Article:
The Cardinal Way
Sharing and Learning at Southport Middle School
Student Success is a Team Effort!
IN THE MIDDLE OF IT - Making Time to Commit
Over break, I read What Connected Educators Do Differently by Todd Whitaker (@ToddWhitaker), Jeffrey Zoul (@Jeff_Zoul) and Jimmy Casas (@casas_jimmy). Numerous topics in this book resonated with me affirming many of my personal and professional beliefs. Still, there was one statement in the book that really made me stop and think. The authors state: “Connected educators have no more time in their day than any other living person; we each have available to us 60 seconds every minute, 60 minutes every hour, and 24 hours every day to get it all done. Therefore, these educators do not find time to give back (as there is no additional time to “find” in the 24 hours we are allotted each day); they make time to give back.”
I mentioned in a previous post It’s Only a Matter of Time about time constraints on our days and how we choose to live our 86,400 seconds each day. We cannot add time to each day; we can only decide how we use that time. What we choose to do with that time is what defines us. We all want to be successful, but are we dedicating the time we need to each day to achieve this success?
Although I have blogged about this topic a couple times over the past year; this idea of what we are willing to make time for kept coming back to me while I was out on a run during the week. I kept thinking, what am I willing to commit to “make” time to do?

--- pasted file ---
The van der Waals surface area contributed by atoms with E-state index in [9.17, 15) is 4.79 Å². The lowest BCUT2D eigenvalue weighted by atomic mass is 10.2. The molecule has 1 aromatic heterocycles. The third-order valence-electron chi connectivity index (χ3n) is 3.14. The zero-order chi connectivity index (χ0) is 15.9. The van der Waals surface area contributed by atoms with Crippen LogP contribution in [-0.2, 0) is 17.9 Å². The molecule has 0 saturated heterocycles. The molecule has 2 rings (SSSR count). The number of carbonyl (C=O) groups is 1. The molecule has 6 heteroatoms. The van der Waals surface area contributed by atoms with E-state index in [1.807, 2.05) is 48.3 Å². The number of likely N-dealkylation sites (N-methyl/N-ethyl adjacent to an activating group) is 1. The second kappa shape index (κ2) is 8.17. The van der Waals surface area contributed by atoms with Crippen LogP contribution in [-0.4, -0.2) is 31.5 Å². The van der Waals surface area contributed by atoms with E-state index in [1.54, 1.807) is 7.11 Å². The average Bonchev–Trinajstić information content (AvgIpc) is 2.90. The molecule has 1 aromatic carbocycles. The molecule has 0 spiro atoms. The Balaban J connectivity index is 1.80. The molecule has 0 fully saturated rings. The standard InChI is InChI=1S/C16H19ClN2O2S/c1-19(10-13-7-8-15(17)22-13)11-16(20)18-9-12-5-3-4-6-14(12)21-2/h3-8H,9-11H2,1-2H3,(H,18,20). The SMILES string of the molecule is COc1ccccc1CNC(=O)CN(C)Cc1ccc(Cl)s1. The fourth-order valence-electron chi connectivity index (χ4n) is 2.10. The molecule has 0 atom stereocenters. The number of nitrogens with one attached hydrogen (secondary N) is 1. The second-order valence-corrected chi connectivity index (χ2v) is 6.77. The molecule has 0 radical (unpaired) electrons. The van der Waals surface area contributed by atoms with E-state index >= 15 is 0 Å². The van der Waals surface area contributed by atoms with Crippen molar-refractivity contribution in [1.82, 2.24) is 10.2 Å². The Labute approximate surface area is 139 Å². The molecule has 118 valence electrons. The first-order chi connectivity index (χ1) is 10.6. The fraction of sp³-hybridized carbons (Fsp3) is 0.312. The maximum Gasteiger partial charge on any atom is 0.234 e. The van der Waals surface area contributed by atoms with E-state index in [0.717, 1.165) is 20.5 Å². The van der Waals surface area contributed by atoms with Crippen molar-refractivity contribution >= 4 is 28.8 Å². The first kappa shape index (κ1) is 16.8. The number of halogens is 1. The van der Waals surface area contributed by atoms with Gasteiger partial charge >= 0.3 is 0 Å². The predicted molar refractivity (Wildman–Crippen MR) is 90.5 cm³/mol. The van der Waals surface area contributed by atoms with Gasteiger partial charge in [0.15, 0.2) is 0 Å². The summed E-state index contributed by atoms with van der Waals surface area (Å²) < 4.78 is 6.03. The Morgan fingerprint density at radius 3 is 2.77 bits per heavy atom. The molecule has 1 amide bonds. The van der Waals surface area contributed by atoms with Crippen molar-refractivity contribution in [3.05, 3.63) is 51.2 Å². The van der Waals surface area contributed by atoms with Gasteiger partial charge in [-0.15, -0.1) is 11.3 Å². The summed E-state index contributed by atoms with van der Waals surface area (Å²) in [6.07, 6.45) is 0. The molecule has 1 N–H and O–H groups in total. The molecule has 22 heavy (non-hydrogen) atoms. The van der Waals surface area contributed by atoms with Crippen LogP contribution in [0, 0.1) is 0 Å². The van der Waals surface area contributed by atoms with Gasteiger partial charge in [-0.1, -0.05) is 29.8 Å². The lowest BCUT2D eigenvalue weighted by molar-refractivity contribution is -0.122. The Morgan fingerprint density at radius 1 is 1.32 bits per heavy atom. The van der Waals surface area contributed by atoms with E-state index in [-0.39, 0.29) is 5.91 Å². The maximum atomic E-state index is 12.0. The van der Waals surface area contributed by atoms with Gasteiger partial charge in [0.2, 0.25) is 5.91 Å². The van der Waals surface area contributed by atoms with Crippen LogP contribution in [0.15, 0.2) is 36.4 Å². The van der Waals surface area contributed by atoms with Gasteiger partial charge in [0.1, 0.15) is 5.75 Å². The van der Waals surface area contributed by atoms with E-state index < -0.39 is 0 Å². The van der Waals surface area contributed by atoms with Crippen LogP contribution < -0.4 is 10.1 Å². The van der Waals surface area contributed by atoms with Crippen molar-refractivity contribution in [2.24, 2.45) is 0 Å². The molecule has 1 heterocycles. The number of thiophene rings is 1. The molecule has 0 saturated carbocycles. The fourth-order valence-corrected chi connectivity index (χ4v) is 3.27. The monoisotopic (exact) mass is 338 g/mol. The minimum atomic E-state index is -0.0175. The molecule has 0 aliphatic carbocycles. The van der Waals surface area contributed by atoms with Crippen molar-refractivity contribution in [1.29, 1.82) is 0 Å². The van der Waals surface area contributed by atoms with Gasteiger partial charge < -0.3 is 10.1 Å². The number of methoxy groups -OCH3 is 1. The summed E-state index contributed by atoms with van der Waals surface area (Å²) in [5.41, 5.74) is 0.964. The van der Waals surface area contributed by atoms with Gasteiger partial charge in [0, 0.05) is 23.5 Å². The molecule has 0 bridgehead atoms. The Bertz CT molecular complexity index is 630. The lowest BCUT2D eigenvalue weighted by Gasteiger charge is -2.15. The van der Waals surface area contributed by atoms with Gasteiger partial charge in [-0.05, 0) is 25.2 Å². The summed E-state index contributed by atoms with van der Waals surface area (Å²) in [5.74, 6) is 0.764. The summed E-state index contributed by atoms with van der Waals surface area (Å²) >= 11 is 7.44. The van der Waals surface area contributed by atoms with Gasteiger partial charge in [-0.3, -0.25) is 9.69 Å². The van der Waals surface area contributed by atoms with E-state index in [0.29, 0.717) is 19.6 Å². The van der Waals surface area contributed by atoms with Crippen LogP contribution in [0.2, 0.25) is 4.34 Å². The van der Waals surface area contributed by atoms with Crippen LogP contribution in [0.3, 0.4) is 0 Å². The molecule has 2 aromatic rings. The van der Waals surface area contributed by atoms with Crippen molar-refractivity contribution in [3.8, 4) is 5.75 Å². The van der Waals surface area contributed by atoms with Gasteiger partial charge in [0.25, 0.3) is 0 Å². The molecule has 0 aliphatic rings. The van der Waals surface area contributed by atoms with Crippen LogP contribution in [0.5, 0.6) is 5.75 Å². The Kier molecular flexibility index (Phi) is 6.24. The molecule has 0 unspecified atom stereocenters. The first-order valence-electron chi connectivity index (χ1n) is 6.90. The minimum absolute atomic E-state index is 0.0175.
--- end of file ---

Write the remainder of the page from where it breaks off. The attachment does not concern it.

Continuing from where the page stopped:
I like the idea of making commitments rather than setting goals. I can easily set a goal for myself to become a more connected educator, or to spend more time with my family. But, what do those things really mean? Should I just focus on spending more time with my family, or should I commit to doing specific, important, things with them? Although they may seem similar, a commitment focuses on the process (which you can control) while a goal is usually outcome focused (which you may not always be able to control). Here is a practical example: If I want to be a healthier person, should I focus on dropping 10 pounds, and set that as a goal, or should my focus be on commitments/changes I am willing to make in my diet and lifestyle. I can control my commitments and spend my time on improving them. But, if I only focus on the losing of that 10 pounds rather than just overall health, what happens when I only lose 8 pounds? Did I fail? Or, perhaps, what happens once I have lost the 10 lbs.? If my only focus has been on the weight, will I maintain my new weight and keep the lost weight off? I can potentially drop 10 pounds in a very quick and unhealthy way. If I commit to eating better, controlling portion sizes, exercising more, and drinking more water each day; those commitments can become habits, which will sustain the long term benefits to my health rather than just dropping 10 pounds. Where should I focus - on outcomes, losing 10 pounds, or on the process, creating healthy eating habits? I believe, I should always focus on the process.